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Sunday, November 24, 2013

Reading Comprehension Strategy: Synthesize

One of the toughest reading comprehension strategies for my students is synthesizing information.  In my quest to find good resources for this strategy, I came across the following:

Finding mentor texts for synthesis is tough!  The plot needs to have some kind of twist or change that isn't at all apparent in the beginning.  Here are a couple that work well.

The point of view changes from the Native Americans to Columbus throughout the book.  The illustrations reflect these changes.  For example, the Native American boy sees Columbus's ships as sea monsters and Columbus sees the Native Americans as Indians.

This one is great.  First, because I love Patricia Polacco.  Secondly, you really have to use all the text and picture clues to understand and synthesize all the information.  Through most of the book, you think it's about the girl and her best friend, who is an elephant.  On the very last page, you find out that it's an elephant family and the girl is her best friend. 

Now, I know we are big, bad Fourth Graders, but we still need some cutesy representations of things like synthesis to make them understandable.  For example, I found this unit by Nancy Vandenberge that relates synthesis to baking a cake.  I love this organizer that she made!

You should check out her entire post by clicking here.

Do you have any go-to resources for synthesizing information?  I would love to see them!

Sunday, November 17, 2013

Reading Comprehension: Fix-Up Strategies

We've been working on using fix-up strategies to monitor and fix problems in our reading as they happen.  The organizer below shows several of the strategies we have worked on.  You can pick up a free copy by clicking here.

This organizer includes a place for students to track the following:
Use illustrations
Read on
Break the word into parts
Use a dictionary

Now, here's my problem:  I know you can use almost any text to model this strategy.  I am having trouble finding recommended picture books to use specifically.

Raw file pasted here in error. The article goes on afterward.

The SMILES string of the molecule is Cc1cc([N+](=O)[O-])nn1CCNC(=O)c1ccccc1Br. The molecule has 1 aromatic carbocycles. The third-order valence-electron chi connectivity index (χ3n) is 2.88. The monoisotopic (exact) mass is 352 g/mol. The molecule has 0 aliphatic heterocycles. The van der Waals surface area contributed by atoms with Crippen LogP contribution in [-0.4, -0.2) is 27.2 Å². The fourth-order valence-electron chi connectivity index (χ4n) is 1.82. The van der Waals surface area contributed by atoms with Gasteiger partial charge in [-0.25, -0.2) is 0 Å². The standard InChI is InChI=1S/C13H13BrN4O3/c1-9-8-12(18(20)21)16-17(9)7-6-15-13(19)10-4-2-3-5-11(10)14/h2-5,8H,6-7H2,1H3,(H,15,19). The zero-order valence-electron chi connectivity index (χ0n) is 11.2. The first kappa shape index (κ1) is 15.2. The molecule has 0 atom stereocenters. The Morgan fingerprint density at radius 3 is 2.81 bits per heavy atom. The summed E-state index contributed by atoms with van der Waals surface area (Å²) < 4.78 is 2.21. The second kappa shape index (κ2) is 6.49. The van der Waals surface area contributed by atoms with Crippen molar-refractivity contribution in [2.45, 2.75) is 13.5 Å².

Do you have any good mentor texts to recommend?

Sunday, November 10, 2013

21st Century Learning: From Seatwork to Feetwork

I just participated in a county-sponsored in-service centered around the book From Seatwork to Feetwork:  Engaging Students in Their Own Learning by Ron Nash.

Mr. Nash taught us some really great techniques for getting students out of their seats and responsible for their own learning.  Since my principal is a big fan of the teacher-led mini-lesson followed by much more student-driven discussion and independent work, this was a great in-service.

For Writing, Social Studies (any subject that requires reading and writing), here are some possibilities:
Go to his website and check out his FREE prereading activities:  Word Splash and Opin

For partnering up:
A version of Clock Buddies that I have used for years
Pairs, trios, or quads:  Fine Feathered Friends

For teaching questioning and speaking with and to others:
Paired Verbal Fluency
A visual of good listening skills

Other great books that offer more strategies for Brain Breaks and using music in the classroom:


Whew!  Lots of information!  Do you have anything similar that you do to incorporate movement or how to cooperate with their learning?  I'd love to hear your ideas!

Sunday, November 3, 2013

Veteran's Day

For our upcoming writing unit on Veteran's Day, we read some great mentor texts to collect character traits for our nation's heroes.  Some of our favorites:

Another great anticipatory set that gives us great ideas for showing our thanks:

I get a bit emotional while it's playing, but I'm unapologetic about that :)

Then we write at least two paragraphs for the students to read aloud to the veterans that come to our Veteran's Day assembly.

Do you have any great mentor texts or videos to get the ideas flowing for Veteran's Day?